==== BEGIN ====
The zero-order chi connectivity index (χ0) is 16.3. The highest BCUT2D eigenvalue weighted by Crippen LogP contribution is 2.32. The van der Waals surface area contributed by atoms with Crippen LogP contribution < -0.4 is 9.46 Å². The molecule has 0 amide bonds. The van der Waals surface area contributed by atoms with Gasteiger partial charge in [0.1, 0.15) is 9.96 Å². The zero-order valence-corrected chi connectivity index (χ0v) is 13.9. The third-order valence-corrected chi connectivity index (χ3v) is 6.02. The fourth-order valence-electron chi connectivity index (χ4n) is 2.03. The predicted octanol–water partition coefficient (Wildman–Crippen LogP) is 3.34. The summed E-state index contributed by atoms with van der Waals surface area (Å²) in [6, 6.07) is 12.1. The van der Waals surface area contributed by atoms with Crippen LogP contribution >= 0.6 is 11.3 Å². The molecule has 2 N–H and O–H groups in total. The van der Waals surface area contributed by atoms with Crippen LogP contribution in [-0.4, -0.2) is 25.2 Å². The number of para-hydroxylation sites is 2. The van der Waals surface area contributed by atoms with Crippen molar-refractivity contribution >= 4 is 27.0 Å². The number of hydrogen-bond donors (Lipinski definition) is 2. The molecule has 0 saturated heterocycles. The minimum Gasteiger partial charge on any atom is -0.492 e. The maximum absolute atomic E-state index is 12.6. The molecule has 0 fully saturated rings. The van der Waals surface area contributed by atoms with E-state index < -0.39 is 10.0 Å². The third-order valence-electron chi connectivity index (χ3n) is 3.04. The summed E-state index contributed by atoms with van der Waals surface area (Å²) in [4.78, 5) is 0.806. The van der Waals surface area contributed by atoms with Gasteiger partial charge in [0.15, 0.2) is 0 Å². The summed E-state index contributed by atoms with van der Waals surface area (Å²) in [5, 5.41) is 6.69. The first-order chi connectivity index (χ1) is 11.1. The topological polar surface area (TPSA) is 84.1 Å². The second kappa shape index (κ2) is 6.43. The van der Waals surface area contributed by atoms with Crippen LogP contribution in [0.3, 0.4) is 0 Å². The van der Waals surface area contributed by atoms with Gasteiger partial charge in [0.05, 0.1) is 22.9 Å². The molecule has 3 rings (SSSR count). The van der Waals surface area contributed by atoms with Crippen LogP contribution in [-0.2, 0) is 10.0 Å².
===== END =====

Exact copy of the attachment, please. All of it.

The zero-order chi connectivity index (χ0) is 16.3. The highest BCUT2D eigenvalue weighted by Crippen LogP contribution is 2.32. The van der Waals surface area contributed by atoms with Crippen LogP contribution < -0.4 is 9.46 Å². The molecule has 0 amide bonds. The van der Waals surface area contributed by atoms with Gasteiger partial charge in [0.1, 0.15) is 9.96 Å². The zero-order valence-corrected chi connectivity index (χ0v) is 13.9. The third-order valence-corrected chi connectivity index (χ3v) is 6.02. The fourth-order valence-electron chi connectivity index (χ4n) is 2.03. The predicted octanol–water partition coefficient (Wildman–Crippen LogP) is 3.34. The summed E-state index contributed by atoms with van der Waals surface area (Å²) in [6, 6.07) is 12.1. The van der Waals surface area contributed by atoms with Crippen LogP contribution >= 0.6 is 11.3 Å². The molecule has 2 N–H and O–H groups in total. The van der Waals surface area contributed by atoms with Crippen LogP contribution in [-0.4, -0.2) is 25.2 Å². The number of para-hydroxylation sites is 2. The van der Waals surface area contributed by atoms with Crippen molar-refractivity contribution >= 4 is 27.0 Å². The number of hydrogen-bond donors (Lipinski definition) is 2. The molecule has 0 saturated heterocycles. The minimum Gasteiger partial charge on any atom is -0.492 e. The maximum absolute atomic E-state index is 12.6. The molecule has 0 fully saturated rings. The van der Waals surface area contributed by atoms with E-state index < -0.39 is 10.0 Å². The third-order valence-electron chi connectivity index (χ3n) is 3.04. The summed E-state index contributed by atoms with van der Waals surface area (Å²) in [4.78, 5) is 0.806. The van der Waals surface area contributed by atoms with Gasteiger partial charge in [0.15, 0.2) is 0 Å². The summed E-state index contributed by atoms with van der Waals surface area (Å²) in [5, 5.41) is 6.69. The first-order chi connectivity index (χ1) is 11.1. The topological polar surface area (TPSA) is 84.1 Å². The second kappa shape index (κ2) is 6.43. The van der Waals surface area contributed by atoms with Crippen LogP contribution in [0.3, 0.4) is 0 Å². The van der Waals surface area contributed by atoms with Gasteiger partial charge in [0.05, 0.1) is 22.9 Å². The molecule has 3 rings (SSSR count). The van der Waals surface area contributed by atoms with Crippen LogP contribution in [-0.2, 0) is 10.0 Å².